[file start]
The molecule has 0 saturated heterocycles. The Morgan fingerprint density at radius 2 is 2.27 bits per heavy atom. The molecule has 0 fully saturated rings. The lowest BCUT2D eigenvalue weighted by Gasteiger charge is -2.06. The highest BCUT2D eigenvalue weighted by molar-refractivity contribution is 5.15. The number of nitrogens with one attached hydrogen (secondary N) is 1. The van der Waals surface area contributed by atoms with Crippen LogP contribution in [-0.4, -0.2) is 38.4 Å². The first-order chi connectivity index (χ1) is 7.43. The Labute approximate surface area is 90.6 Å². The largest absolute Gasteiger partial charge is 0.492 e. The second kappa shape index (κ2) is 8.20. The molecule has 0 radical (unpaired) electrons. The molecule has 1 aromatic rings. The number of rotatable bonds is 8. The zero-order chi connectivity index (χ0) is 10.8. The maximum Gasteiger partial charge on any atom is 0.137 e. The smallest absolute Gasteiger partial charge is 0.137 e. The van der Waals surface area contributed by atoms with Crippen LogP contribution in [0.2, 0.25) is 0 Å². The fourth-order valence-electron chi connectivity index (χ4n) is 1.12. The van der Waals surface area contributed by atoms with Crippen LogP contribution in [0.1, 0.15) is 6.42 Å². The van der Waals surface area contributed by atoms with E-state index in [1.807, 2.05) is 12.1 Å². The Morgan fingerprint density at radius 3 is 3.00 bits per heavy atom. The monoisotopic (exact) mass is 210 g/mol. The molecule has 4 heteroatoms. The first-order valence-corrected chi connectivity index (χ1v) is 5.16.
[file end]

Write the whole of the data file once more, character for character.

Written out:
The molecule has 0 saturated heterocycles. The Morgan fingerprint density at radius 2 is 2.27 bits per heavy atom. The molecule has 0 fully saturated rings. The lowest BCUT2D eigenvalue weighted by Gasteiger charge is -2.06. The highest BCUT2D eigenvalue weighted by molar-refractivity contribution is 5.15. The number of nitrogens with one attached hydrogen (secondary N) is 1. The van der Waals surface area contributed by atoms with Crippen LogP contribution in [-0.4, -0.2) is 38.4 Å². The first-order chi connectivity index (χ1) is 7.43. The Labute approximate surface area is 90.6 Å². The largest absolute Gasteiger partial charge is 0.492 e. The second kappa shape index (κ2) is 8.20. The molecule has 0 radical (unpaired) electrons. The molecule has 1 aromatic rings. The number of rotatable bonds is 8. The zero-order chi connectivity index (χ0) is 10.8. The maximum Gasteiger partial charge on any atom is 0.137 e. The smallest absolute Gasteiger partial charge is 0.137 e. The van der Waals surface area contributed by atoms with Crippen LogP contribution in [0.2, 0.25) is 0 Å². The fourth-order valence-electron chi connectivity index (χ4n) is 1.12. The van der Waals surface area contributed by atoms with Crippen LogP contribution in [0.1, 0.15) is 6.42 Å². The van der Waals surface area contributed by atoms with E-state index in [1.807, 2.05) is 12.1 Å². The Morgan fingerprint density at radius 3 is 3.00 bits per heavy atom. The monoisotopic (exact) mass is 210 g/mol. The molecule has 4 heteroatoms. The first-order valence-corrected chi connectivity index (χ1v) is 5.16.